If you’re at all like me, you don’t like taking breaks from your projects. I’ve always been a “work first, play later” sort of person, and when I decide to undertake a task I like to exert a reasonably high amount of energy toward it, finishing it with as much speed as possible while still doing a good job. When those projects have an artistic bent—and this is especially true when it comes to my writing—that tendency becomes exponential. And sometimes I am capable of superhuman bouts of typing, finishing thousands upon thousands of words in a day. There’s one notable instance where I finished two whole chapters in one day (and I write fairly robust chapters). Those days, however, are almost always followed by a creative crash—a day or two or several where I’m lucky to eke out a few hundred words, and the ideas that previously flowed like water rapids are reduced to a dull trickle, like a leaky showerhead.
I’ve come to use variations of a phrase over the past few years: “it isn’t all-or-nothing.” There aren’t just two extreme options for how to go about doing or thinking of a task, project, or abstract concept—you don’t have to stop driving entirely just because you don’t want to go 15 MPH over the speed limit. You don’t have to adopt an extreme moral stance in order to oppose another extreme stance. Most of the time, I don’t have this problem; most of the time, I like to think I’m moderate in pacing myself, in having reasonable expectations for productivity, for balancing work and play. There isn’t anything innately wrong with saying “work first” as long as you do eventually allow time for “play later.” And normally I do! Yet I resent the “play later” phases of the creative process where I’m forced to take a break—whether by other life responsibilities, burnout (usually self-imposed), or the natural ebb and flow that comes with making art. No person can be “on” all the time, and attempts to do so—attempts to go beyond your limitations—do not produce better results.
Every person has a limit of creative endurance. Including environmental reasons, there’s only so much mental, emotional, and spiritual energy one can devote to a project each day before you lose your sharpness and focus and instead drift off into vague, perhaps mediocre territory. Part of growing as an artist is learning where your cut-off is, then balancing that with the discipline necessary to overcome moments of procrastination, perfectionism, and laziness that can pull us toward the other extreme. That’s not a new idea, either broadly or personally. I’ve had enough of those superhuman writing days to recognize they can’t be sustained, no matter how much I want to do so. I also know that distance from a project for longer stretches of time give new perspective, especially when taken between the writing and editing phases. But lately I’ve been struck by just how beneficial micro-breaks are, too.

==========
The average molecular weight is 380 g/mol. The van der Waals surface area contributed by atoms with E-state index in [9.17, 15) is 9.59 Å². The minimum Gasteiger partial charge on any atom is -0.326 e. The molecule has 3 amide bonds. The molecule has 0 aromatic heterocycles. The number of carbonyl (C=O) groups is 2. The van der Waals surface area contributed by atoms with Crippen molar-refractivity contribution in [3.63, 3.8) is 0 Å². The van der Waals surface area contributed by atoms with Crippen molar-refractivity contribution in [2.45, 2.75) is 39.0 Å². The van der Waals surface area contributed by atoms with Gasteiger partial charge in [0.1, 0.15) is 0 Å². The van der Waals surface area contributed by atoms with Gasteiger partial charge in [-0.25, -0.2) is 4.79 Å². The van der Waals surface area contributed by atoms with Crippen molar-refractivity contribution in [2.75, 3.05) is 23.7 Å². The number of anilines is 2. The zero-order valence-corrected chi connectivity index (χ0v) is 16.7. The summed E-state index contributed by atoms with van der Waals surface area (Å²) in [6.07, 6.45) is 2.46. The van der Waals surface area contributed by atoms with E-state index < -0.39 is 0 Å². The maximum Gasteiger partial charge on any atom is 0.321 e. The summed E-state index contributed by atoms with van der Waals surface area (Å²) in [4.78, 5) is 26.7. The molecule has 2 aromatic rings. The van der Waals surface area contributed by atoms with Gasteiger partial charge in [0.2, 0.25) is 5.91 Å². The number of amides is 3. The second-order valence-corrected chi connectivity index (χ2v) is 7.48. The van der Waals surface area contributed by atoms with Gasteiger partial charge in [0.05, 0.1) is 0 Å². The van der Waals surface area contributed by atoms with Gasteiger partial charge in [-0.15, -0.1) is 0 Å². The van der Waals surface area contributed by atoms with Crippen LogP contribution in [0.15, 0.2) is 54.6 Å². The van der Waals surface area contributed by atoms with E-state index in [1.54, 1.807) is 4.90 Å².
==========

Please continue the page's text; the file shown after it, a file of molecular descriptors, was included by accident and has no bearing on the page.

Here’s an example. A few weeks ago, I had a nagging feeling that a recently finished chapter wasn’t right. There wasn’t anything blatantly wrong—I’d even followed my outline—but I couldn’t shake the feeling, especially as I went on to other chapters that built upon those events. So I went a walk, and realized during the walk what the problem was (turns out I needed to cut the chapter entirely). So I went back, quickly fixed the problem, and continued writing without issue.
Why haven’t I built in such “moments of clarity” before, if they’re so useful? At the very least, a diversion of attention gives your mind a chance to breath before its next bout of exertion—and at most they may save a lot of trouble and creative blockage by solving a problem sooner rather than later. If the goal isn’t incredible word counts but consistency—for consistency is the key to success—then the discipline of writing on a regular basis also needs the discipline of knowing my own limits, and implementing breaks that help me overcome them. The idea of not taking any breaks except for when all energy is depleted is as silly as thinking I could exercise intensely for three hours without stopping to get a drink or catch my breath—and do so every day of the week on top of it. Who could last one day with that sort of routine? What benefit would come of it? Good stewardship of time and talent requires finding that balance—don’t slack off, but don’t run yourself into the ground, either. Writing, after all, isn’t all or nothing.